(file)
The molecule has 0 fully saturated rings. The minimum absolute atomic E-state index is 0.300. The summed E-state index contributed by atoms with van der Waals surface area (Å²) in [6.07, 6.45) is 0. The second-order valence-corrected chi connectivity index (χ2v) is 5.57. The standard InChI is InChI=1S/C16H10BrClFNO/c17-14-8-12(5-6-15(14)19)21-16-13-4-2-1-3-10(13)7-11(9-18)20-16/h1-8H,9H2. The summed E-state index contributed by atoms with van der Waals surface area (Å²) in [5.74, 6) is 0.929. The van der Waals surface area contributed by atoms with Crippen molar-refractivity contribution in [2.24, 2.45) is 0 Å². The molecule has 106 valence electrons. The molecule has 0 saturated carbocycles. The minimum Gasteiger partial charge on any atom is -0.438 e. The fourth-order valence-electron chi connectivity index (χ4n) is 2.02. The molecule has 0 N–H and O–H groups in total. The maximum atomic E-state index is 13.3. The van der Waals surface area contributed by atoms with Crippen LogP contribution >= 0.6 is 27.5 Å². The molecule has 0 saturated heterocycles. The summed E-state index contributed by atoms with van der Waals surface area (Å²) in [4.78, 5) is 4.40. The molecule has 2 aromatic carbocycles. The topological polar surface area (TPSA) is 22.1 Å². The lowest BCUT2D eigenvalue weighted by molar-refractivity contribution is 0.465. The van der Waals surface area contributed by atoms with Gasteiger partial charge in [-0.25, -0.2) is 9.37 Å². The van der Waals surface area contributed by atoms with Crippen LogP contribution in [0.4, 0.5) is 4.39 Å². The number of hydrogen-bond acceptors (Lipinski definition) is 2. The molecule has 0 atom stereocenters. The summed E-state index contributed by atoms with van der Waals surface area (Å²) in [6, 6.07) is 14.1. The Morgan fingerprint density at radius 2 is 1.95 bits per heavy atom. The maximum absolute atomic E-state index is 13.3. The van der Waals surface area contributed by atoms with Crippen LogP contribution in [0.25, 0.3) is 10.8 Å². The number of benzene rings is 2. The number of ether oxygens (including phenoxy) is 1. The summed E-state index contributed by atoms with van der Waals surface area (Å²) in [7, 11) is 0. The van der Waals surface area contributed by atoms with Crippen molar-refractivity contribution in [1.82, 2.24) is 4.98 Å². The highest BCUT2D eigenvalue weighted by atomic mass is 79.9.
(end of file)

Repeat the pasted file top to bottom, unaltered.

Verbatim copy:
The molecule has 0 fully saturated rings. The minimum absolute atomic E-state index is 0.300. The summed E-state index contributed by atoms with van der Waals surface area (Å²) in [6.07, 6.45) is 0. The second-order valence-corrected chi connectivity index (χ2v) is 5.57. The standard InChI is InChI=1S/C16H10BrClFNO/c17-14-8-12(5-6-15(14)19)21-16-13-4-2-1-3-10(13)7-11(9-18)20-16/h1-8H,9H2. The summed E-state index contributed by atoms with van der Waals surface area (Å²) in [5.74, 6) is 0.929. The van der Waals surface area contributed by atoms with Crippen molar-refractivity contribution in [2.24, 2.45) is 0 Å². The molecule has 106 valence electrons. The molecule has 0 saturated carbocycles. The minimum Gasteiger partial charge on any atom is -0.438 e. The fourth-order valence-electron chi connectivity index (χ4n) is 2.02. The molecule has 0 N–H and O–H groups in total. The maximum atomic E-state index is 13.3. The van der Waals surface area contributed by atoms with Crippen LogP contribution >= 0.6 is 27.5 Å². The molecule has 0 saturated heterocycles. The summed E-state index contributed by atoms with van der Waals surface area (Å²) in [4.78, 5) is 4.40. The molecule has 2 aromatic carbocycles. The topological polar surface area (TPSA) is 22.1 Å². The lowest BCUT2D eigenvalue weighted by molar-refractivity contribution is 0.465. The van der Waals surface area contributed by atoms with Gasteiger partial charge in [-0.25, -0.2) is 9.37 Å². The van der Waals surface area contributed by atoms with Crippen LogP contribution in [0.4, 0.5) is 4.39 Å². The number of hydrogen-bond acceptors (Lipinski definition) is 2. The molecule has 0 atom stereocenters. The summed E-state index contributed by atoms with van der Waals surface area (Å²) in [6, 6.07) is 14.1. The Morgan fingerprint density at radius 2 is 1.95 bits per heavy atom. The maximum absolute atomic E-state index is 13.3. The van der Waals surface area contributed by atoms with Crippen LogP contribution in [0.25, 0.3) is 10.8 Å². The number of benzene rings is 2. The number of ether oxygens (including phenoxy) is 1. The summed E-state index contributed by atoms with van der Waals surface area (Å²) in [7, 11) is 0. The van der Waals surface area contributed by atoms with Crippen molar-refractivity contribution in [1.82, 2.24) is 4.98 Å². The highest BCUT2D eigenvalue weighted by atomic mass is 79.9.